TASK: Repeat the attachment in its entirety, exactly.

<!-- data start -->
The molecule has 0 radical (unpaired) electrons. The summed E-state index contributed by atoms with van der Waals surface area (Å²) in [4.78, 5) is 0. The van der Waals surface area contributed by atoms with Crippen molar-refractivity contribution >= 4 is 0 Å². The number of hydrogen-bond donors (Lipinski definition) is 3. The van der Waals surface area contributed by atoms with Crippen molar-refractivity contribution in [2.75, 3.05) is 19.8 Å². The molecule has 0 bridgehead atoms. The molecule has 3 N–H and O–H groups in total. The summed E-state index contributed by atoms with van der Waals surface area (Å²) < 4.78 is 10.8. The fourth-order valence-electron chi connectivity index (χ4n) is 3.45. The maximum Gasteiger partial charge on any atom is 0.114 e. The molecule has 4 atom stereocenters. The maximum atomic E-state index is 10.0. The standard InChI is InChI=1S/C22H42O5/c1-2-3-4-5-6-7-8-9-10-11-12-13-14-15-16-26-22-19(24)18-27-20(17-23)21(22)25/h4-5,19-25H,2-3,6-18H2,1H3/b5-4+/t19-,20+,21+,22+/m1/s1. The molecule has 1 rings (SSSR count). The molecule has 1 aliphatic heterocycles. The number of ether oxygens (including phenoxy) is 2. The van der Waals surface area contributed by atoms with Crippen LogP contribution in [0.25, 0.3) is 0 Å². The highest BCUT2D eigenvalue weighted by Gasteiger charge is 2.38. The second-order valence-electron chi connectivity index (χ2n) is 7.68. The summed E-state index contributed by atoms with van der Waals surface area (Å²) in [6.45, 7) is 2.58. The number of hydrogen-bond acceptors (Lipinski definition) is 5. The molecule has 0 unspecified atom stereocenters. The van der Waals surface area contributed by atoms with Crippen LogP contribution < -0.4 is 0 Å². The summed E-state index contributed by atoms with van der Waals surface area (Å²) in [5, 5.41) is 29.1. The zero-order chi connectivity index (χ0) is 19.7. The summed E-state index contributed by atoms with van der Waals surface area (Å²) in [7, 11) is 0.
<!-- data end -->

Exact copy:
The molecule has 0 radical (unpaired) electrons. The summed E-state index contributed by atoms with van der Waals surface area (Å²) in [4.78, 5) is 0. The van der Waals surface area contributed by atoms with Crippen molar-refractivity contribution >= 4 is 0 Å². The number of hydrogen-bond donors (Lipinski definition) is 3. The van der Waals surface area contributed by atoms with Crippen molar-refractivity contribution in [2.75, 3.05) is 19.8 Å². The molecule has 0 bridgehead atoms. The molecule has 3 N–H and O–H groups in total. The summed E-state index contributed by atoms with van der Waals surface area (Å²) < 4.78 is 10.8. The fourth-order valence-electron chi connectivity index (χ4n) is 3.45. The maximum Gasteiger partial charge on any atom is 0.114 e. The molecule has 4 atom stereocenters. The maximum atomic E-state index is 10.0. The standard InChI is InChI=1S/C22H42O5/c1-2-3-4-5-6-7-8-9-10-11-12-13-14-15-16-26-22-19(24)18-27-20(17-23)21(22)25/h4-5,19-25H,2-3,6-18H2,1H3/b5-4+/t19-,20+,21+,22+/m1/s1. The molecule has 1 rings (SSSR count). The molecule has 1 aliphatic heterocycles. The number of ether oxygens (including phenoxy) is 2. The van der Waals surface area contributed by atoms with Crippen LogP contribution in [0.25, 0.3) is 0 Å². The highest BCUT2D eigenvalue weighted by Gasteiger charge is 2.38. The second-order valence-electron chi connectivity index (χ2n) is 7.68. The summed E-state index contributed by atoms with van der Waals surface area (Å²) in [6.45, 7) is 2.58. The number of hydrogen-bond acceptors (Lipinski definition) is 5. The molecule has 0 unspecified atom stereocenters. The van der Waals surface area contributed by atoms with Crippen LogP contribution < -0.4 is 0 Å². The summed E-state index contributed by atoms with van der Waals surface area (Å²) in [5, 5.41) is 29.1. The zero-order chi connectivity index (χ0) is 19.7. The summed E-state index contributed by atoms with van der Waals surface area (Å²) in [7, 11) is 0.